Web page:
Saturday, December 29, 2012


About 14 or 15 months ago, I started writing something that would try and describe all the emotions and feelings that I have for my daughter, who was about to turn 18.

The concept of "writer's block" is real, but that's never stopped me. I figure you can always power through somehow.

But it didn't work in that case. It's not that I couldn't have polished off something and posted it, but it wouldn't be adequate.

I have that problem still today, when Bailey enters her final teenage year.

Children change your view about the entire world. In a way, even if you aren't with them, they are always with you. Every experience, every event is filtered through a prism of considering how it effects them.

I guess my daughter is one of the children of 9/11. For her and millions her age, that horrible day is one of their first big memories. And although the aftermath probably hasn't been quite as telling, since they were very young, they've always been part of a nation at war.

This may have a terrible impact at some point. How could this not skew their views? They've been raised in a climate of fear and hate. I feel bad for them.

Of course, Bailey has also been the child of a broken marriage. I remember too clearly those things, and wonder how it has changed her life. Few children escape unscathed from their parents' divorce. I carry a lot of guilt about it, for how it may have hurt her. As she matures fully into adulthood, I wonder if we will have a chance to talk about it. Not being the custodial parent, I haven't had as much of an opportunity to answer those questions.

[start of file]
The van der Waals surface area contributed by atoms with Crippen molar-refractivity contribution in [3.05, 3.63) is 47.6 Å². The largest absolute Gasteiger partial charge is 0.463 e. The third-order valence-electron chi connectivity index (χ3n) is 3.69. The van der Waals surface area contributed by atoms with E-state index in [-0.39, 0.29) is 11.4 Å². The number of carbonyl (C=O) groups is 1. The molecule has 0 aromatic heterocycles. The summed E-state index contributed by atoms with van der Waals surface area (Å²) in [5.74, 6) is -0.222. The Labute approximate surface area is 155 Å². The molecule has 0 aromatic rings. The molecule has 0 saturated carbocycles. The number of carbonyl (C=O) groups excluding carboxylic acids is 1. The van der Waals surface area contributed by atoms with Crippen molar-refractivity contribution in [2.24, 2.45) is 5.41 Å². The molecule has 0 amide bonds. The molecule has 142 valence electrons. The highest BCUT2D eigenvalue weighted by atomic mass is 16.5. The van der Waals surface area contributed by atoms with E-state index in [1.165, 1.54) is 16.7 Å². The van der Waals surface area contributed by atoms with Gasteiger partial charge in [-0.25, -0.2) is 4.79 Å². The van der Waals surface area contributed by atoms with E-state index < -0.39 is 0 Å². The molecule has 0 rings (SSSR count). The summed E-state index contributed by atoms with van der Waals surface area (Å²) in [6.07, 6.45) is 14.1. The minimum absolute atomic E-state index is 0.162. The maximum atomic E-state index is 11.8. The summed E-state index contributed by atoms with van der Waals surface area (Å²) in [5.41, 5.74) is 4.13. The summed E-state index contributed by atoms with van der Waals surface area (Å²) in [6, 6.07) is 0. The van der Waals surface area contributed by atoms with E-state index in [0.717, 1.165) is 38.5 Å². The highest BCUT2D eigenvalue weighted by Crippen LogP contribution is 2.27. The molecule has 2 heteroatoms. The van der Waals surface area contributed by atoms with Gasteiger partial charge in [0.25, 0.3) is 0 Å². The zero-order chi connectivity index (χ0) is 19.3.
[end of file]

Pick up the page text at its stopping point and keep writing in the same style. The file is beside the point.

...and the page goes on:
There has been an appreciable physical distance between us for eight years now. It's been made more substantial by moving to New England as she moves through her freshman year of college in Texas. We don't get to spend much time together, and I miss her, a lot.

She's a beautiful, tall, smart young girl groping her way out of the cocoon. Even from a distance I am able to tell that she is facing the typical issues someone her age must overcome: those first tentative steps into the real world. I worry about her.

As I've gotten a little older, I've become less of the crier that I have been in the past. I'm not sure this is a good thing. The thousands of dollars I spent with Dr. Quack talking about the ugly nooks and crannies of my mind yielded mostly resentment and did not save my marriage. If anything, that bullshit hastened its demise. But a few good things came from it. One was an appreciation of the role of my parents and their foibles. Another was a comfort with my own tears.

I used to spend most of those $150 hours in tears. I hated it. One day I lamented that it seemed that my expenses were simply dissolved in the practice of crying.

Dr. Quack pointed out that crying was a very accurate reflection of true emotional distress. Dr. Quack asked: "If none of this affected you and you didn't feel it, would that be better? Would you rather just be cold to it?"

For one of the few times, Dr. Quack was right. Crying means you're still in touch with your emotions. As painful as it is, it's a good sign.

So even though I don't seem to cry as often as I once did, missing Bailey can turn on the tears in a flash.  It takes a fight to hold them back as I am at this instant.

There's 2,000 miles of physical distance, and that makes me sad. But for me, Bail-O is always here. And that makes me happy.

Anyway, happy birthday, sweet little girl. Your dad loves you. Now where's the goddam Kleenex?


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